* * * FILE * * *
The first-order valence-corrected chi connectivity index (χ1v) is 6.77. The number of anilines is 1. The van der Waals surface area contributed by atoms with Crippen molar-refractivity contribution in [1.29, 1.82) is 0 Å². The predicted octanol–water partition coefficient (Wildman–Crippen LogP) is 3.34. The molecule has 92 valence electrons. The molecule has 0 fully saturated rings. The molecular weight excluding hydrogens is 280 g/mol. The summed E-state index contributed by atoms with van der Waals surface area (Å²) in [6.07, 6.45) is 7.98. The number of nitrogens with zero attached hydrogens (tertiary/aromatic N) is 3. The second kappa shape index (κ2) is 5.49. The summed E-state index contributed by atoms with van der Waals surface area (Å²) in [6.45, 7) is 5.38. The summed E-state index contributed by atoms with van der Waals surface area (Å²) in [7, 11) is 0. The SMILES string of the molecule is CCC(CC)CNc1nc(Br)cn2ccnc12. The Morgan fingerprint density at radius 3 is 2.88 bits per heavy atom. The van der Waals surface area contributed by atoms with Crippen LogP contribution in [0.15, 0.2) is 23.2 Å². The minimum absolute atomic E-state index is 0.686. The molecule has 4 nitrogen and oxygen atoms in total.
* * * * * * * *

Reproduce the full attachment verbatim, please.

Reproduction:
The first-order valence-corrected chi connectivity index (χ1v) is 6.77. The number of anilines is 1. The van der Waals surface area contributed by atoms with Crippen molar-refractivity contribution in [1.29, 1.82) is 0 Å². The predicted octanol–water partition coefficient (Wildman–Crippen LogP) is 3.34. The molecule has 92 valence electrons. The molecule has 0 fully saturated rings. The molecular weight excluding hydrogens is 280 g/mol. The summed E-state index contributed by atoms with van der Waals surface area (Å²) in [6.07, 6.45) is 7.98. The number of nitrogens with zero attached hydrogens (tertiary/aromatic N) is 3. The second kappa shape index (κ2) is 5.49. The summed E-state index contributed by atoms with van der Waals surface area (Å²) in [6.45, 7) is 5.38. The summed E-state index contributed by atoms with van der Waals surface area (Å²) in [7, 11) is 0. The SMILES string of the molecule is CCC(CC)CNc1nc(Br)cn2ccnc12. The Morgan fingerprint density at radius 3 is 2.88 bits per heavy atom. The van der Waals surface area contributed by atoms with Crippen LogP contribution in [0.15, 0.2) is 23.2 Å². The minimum absolute atomic E-state index is 0.686. The molecule has 4 nitrogen and oxygen atoms in total.